2. About two million dunams of land were transferred to the JNF by the state.This fact led to the granting of special status to the JNF in Israeli law, and to a view of the JNF as the decisive entity in land policy in Israel.
  3. Over half of the Arab citizens of Israel (53%) live in the northern district, and about 13.9% live in the south. These areas have the highest concentrations of Arab citizens in the state.
  4. 69% of the Arab villages and towns in Israel (excluding the mixed Arab-Jewish cities and the unrecognized villages) are located in the north. In the south, there are seven government-planned towns for the Arab Bedouin, and another 10 Arab Bedouin unrecognized villages have been recently afforded official recognition. There are 40 unrecognized villages in the Naqab,2 in which 80,000 Arab Bedouin citizens of Israel reside.
  5. The jurisdictional areas of Arab local councils in the north constitute 12.2% of the land, whereas the Arab population in the north constitutes 53% of the entire population therein.3
  6. In the Beer Sheva district in the south, the jurisdictional areas of the Arab local councils, in addition to those recently recognized, is less than 1%, while the percentage of the Arab population in the area is 28.3%.4
  7. The Arab population in these districts is relatively young: the percentage of Arab citizens belonging to the 0-19 age group out of the total Arab population is 50%.5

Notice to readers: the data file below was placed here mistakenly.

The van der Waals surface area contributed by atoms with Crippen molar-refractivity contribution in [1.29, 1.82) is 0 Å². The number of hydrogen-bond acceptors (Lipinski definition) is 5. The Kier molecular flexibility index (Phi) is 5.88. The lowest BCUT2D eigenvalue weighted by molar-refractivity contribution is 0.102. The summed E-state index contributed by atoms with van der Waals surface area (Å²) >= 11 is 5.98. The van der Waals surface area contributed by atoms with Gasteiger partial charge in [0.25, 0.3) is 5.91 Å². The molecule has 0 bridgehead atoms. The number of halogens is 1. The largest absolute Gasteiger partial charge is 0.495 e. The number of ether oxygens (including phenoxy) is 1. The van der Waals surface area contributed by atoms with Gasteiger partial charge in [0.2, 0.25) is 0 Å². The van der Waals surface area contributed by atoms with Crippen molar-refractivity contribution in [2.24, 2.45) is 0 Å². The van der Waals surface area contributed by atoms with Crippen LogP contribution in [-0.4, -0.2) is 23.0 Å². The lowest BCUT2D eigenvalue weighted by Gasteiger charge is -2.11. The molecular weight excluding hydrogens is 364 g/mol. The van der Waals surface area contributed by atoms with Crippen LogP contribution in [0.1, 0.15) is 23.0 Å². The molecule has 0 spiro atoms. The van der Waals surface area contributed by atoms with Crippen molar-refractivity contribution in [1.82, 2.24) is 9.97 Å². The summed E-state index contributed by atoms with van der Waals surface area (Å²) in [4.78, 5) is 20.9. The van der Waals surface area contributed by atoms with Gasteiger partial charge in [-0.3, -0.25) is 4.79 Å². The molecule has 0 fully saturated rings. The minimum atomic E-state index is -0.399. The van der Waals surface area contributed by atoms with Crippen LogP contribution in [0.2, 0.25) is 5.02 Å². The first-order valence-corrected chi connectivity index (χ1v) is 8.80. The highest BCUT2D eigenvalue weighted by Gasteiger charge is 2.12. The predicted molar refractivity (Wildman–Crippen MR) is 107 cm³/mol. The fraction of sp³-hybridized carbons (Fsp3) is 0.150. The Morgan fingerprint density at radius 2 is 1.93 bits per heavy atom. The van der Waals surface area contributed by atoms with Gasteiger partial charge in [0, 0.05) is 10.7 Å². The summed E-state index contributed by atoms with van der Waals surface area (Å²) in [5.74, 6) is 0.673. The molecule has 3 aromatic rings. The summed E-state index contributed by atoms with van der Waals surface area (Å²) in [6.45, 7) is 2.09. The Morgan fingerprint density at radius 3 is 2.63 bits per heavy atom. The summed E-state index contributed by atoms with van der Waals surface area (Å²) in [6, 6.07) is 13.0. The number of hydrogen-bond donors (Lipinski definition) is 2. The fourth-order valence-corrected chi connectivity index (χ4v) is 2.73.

8. A detailed look at the northern and southern districts shows that the young Arab population (the 0-19 age-group) in the north amounts to 46.6% whereas in the south this group constitutes 66.1%.6 At the same time, the growth rate of the Arab population in the south is 4.4% per annum, and in the north, it is 2% per annum.7
  9. The ongoing policy of non-recognition of the villages has led to extremely abysmal living conditions: there is no water, no electricity, no infrastructure, no health services and no educational facilities in many of these villages. Approximately 50% of the Arab Bedouin in the Naqab (Negev) are affected by these policies.

For more information:
See: “Adalah position paper on behalf of the High Follow-up Committee for Arab Citizens of Israel: Critique of the Israeli government’s land reform bill”, 21 July 2009
http://www.adalah.org/newsletter/eng/jul09/jul09.html

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1 Arnon Golan, Seizure of Arab Land by Jewish Settlements in the War of Independence, Katedra: The Journal of the History and Settlement of the Land of Israel, 63, pp. 151-152; Ruth Kark, 1955, “The Emergent Shaping of Authorities, and State Land Policy in the State of Israel,” The Institute for the Study of the Use of Land, p. 177; Yif’at Holman-Gazit, 2002, “Using the Law as a Status Symbol: the JNF Law, 5715-1953, and the JNF’s Struggle to Establish its Status in the State,” Iyunei Mishpat, 26(2), p. 636.

2 Some of these villages existed even before the establishment of the State in 1948, and some were set up pursuant to orders issued by the military governor, at the end of the 1940s and the beginning of the 1950s. The military governor then transferred these residents from their original villages to the present ones.

3 Central Bureau of Statistics (CBS) Israel Statistical Annual No. 59, 2008, Table 2.8.

4 Ibid. .

5 Ibid., Table 2.10.

6 Ibid.

7 Ibid., Table 2.4.